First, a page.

Through a sharing of results, tested and proven methods could be adopted in districts faced with similar problems nationwide. The concern we would have is the same as one mentioned in the article, namely the system of proving the methods over time and the accountability framework. Apparently many of the programs from the nineties were constructed in a way that allowed them to regress to the old status quo, making it difficult to tell if the changes made really made an impact on the students learning. So, while new and different can be good, it needs to be grounded in solid research and followed closely with an accurate measuring tool in place to gauge it’s efficacy.
The Kloiber Foundation
Study on Sharing iPads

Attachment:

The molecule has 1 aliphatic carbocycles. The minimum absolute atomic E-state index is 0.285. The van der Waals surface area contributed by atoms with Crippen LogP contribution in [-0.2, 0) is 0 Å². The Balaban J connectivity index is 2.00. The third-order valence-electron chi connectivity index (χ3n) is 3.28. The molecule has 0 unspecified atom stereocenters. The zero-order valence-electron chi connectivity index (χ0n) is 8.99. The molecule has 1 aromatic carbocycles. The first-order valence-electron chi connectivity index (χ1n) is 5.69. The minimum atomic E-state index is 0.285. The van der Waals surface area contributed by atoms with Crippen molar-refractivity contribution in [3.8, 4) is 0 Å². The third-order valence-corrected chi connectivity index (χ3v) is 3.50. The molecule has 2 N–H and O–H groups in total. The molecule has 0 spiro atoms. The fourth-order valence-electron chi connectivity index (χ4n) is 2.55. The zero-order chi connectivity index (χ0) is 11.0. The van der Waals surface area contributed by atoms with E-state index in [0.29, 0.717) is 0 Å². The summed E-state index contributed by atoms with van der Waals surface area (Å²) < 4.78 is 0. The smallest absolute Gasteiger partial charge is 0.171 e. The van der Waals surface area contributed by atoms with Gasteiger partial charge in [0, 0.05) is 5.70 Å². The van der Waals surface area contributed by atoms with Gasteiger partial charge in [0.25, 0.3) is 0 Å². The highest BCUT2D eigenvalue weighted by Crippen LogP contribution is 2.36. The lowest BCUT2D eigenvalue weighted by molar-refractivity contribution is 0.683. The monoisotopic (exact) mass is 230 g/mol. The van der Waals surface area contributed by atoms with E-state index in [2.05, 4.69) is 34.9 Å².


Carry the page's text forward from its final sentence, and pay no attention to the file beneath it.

The concept of school districts establishing “innovation zones” first popular in the ’90’s has made a resurgence in the U.S. As described in an article in Education Week, the idea is to give schools and districts more leeway on several aspects of school operations, aspects that could cause a hindrance to exploring new and innovative methods of educating our children. With the overall consensus being that by and large the systems in place and being used in many districts aren’t producing a high enough level of result, exploring strategies outside the norm seems like a good option. This approach also seems like a good way to discover ways to address deficiencies particular to individual districts.